Writer: Fionntan Larney
Director: Dominic O’Brien
Reviewer: Laura Marriott
Beat. starts out as a raucous and rude rap musical drama. Full of pills and alcohol friends A and B are hungover after a night out. How much can they remember? The unconscious B may have finally taken things too far this time: after too many pills he ended up unconscious on the floor shouting at A’s girlfriend Sarah. or at least that’s what he’s told he did. Although he was the one leading the charge it is A that seems to experience most of the consequences. After his girlfriend walks out, tired of waiting for the day he will pull himself together, he also loses his job. As his day goes from bad to worse B sails through an interview high on cocaine and adrenalin. He hatches a plan to make his friend feel better: the session to end all sessions. However, a confrontation in a club with someone from the past triggers a turning point in the narrative. The characters are suddenly thrown into a new light.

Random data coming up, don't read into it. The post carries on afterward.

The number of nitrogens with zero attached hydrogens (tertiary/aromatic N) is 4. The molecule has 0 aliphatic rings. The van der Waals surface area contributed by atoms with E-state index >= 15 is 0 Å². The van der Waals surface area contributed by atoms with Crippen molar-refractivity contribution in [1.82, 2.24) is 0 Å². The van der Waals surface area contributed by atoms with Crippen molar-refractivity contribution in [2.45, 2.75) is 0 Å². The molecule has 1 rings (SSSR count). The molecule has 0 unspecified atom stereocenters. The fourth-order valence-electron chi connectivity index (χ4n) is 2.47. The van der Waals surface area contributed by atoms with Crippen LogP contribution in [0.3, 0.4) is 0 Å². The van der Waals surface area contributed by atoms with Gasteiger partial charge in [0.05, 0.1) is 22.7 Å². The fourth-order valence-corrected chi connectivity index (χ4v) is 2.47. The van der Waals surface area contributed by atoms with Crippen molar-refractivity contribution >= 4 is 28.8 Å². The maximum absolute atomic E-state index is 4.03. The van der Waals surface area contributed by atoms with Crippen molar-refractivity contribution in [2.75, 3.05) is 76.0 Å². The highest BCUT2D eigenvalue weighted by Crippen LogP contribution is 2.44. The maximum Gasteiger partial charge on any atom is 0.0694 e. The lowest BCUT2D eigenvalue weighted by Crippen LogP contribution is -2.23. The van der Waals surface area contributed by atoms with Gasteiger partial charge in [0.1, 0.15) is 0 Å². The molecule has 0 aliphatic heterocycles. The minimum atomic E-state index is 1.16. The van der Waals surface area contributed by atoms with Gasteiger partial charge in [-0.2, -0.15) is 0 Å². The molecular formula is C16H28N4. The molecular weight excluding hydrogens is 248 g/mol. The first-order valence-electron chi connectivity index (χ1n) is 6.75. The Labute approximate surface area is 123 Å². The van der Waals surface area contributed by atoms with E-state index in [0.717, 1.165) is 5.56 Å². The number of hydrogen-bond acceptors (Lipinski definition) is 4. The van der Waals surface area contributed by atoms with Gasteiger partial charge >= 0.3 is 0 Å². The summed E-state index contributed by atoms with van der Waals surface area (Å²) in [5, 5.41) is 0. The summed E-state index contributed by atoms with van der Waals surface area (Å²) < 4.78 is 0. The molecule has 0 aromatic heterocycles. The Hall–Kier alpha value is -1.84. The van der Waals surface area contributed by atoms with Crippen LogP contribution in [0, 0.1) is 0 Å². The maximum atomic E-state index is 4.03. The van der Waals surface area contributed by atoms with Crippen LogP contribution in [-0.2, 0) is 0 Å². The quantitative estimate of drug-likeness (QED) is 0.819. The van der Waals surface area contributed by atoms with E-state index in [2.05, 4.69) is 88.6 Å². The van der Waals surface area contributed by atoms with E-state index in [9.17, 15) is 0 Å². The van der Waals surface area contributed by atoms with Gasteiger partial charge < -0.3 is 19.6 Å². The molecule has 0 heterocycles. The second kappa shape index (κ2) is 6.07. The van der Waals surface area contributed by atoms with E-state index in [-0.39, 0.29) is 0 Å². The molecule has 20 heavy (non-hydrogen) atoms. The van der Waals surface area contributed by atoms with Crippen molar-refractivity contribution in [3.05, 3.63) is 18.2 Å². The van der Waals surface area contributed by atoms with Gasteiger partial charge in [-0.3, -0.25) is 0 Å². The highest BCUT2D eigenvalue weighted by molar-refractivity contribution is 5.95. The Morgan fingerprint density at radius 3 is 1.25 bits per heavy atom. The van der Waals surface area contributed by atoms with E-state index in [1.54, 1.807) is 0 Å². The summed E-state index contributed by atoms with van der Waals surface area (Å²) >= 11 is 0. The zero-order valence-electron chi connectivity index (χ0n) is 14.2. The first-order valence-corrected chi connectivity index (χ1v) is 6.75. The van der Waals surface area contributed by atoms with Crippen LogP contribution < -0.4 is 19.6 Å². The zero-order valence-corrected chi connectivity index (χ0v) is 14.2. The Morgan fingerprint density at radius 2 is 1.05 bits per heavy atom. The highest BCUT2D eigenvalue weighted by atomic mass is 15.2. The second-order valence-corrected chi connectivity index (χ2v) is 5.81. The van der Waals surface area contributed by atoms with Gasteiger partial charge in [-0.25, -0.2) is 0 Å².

Martha Breen changes characters many times throughout the performance. She started off introducing the show with bombast before becoming the long-suffering boss, the school bully, the ex-girlfriend and more. Dressed in black and white Breen became each new character with ease and fluidity. Harry Higgins and Fionntan Larney excel as friends struggling to say what they mean to each other. Their final scenes together are emotionally wrought and very well done. A changing lightscape with colourful strobe lighting is complemented by pulsating, beating, heavy music. Together they act to change the mood and propel the narrative forward.
This reviewer has never seen an audience rise to their feet, as one complete body, so quickly and seamlessly as they did at the end of Beat. Without a doubt one of the finest shows of the festival.
Runs until 15th September 2018 | Image: Contributed